01.07 Control of chronic inflammation by t-bet expressed in th cells

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Abstract

Background

The transcription factor ‘T-box expressed in T cells’ (T-bet) is highly expressed by Th cells isolated from the inflamed tissue in many chronic inflammatory diseases. Here we have analysed in detail the contribution of T-bet in shaping the inflammation in the T-cell transfer induced colitis model as a prototypic model for T cell mediated chronic, progressive inflammation.

Methods

To induce colitis Tbx21-deficient Th cells were adoptively transferred into Rag-deficient mice. Intestinal inflammation was characterised by quantitative and qualitative analysis of lamina propria-infiltrating cells, Th cell phenotyping and histology.

Results

Here we show that the requirement for T-bet expression by Th cells for the manifestation of clinical symptoms of T cell-induced colitis is absolutely dependent on the composition of the intestinal microbiota. When colitis develops, T-bet exerts several non-redundant functions in shaping the inflammation. T-bet expressed by Th cells promotes the survival and positioning of the Th cells in the colon and their repertoire of chemokine and chemokine receptor expression, the recruitment of myeloid cells to the inflamed colon, and the differentiation of macrophages/monocytes. Remarkably, in T cell-induced colitis, T-bet-deficient Th cells differentiate into Th1/17 cells, able to express IFN-γ and IL-17 upon restimulation. Th cell-derived IFN-γ or IL-17, however, are not required to induce colitis.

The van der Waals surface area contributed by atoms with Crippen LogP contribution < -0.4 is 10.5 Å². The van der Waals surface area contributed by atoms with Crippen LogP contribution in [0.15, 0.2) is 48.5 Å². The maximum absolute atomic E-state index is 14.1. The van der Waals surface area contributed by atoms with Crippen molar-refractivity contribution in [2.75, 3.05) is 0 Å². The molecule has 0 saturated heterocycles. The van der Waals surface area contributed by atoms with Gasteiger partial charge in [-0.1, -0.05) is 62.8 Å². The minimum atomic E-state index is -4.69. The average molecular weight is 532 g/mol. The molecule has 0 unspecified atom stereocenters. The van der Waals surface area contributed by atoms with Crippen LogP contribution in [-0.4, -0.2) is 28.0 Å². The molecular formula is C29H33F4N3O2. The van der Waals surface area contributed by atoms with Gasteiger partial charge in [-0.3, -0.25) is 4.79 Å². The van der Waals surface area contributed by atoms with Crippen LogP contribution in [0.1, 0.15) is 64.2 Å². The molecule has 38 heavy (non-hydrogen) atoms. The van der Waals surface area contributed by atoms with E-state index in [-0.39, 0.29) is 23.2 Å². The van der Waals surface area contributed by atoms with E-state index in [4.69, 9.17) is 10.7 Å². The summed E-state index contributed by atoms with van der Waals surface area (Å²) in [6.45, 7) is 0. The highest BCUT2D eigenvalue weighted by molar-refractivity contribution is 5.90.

Conclusions

We demonstrate that while T-bet shapes the type of the intestinal inflammatory reaction, it is not an essential pre-requisites for T cell-induced colitis. Our data show that the key cytokines IFN-γ and IL-17 play a subordinate role in colitis induction and suggest that the type of inflammation is determined by the chemokine expression profile of the Th cells. In addition, whether Th cells are pathogenic is largely determined by the composition of the intestinal microbiota. Thus, our data shed light on the heterogeneity of inflammatory bowel diseases and their variable response to therapy depending on the microbiota composition and the Th cells involved.

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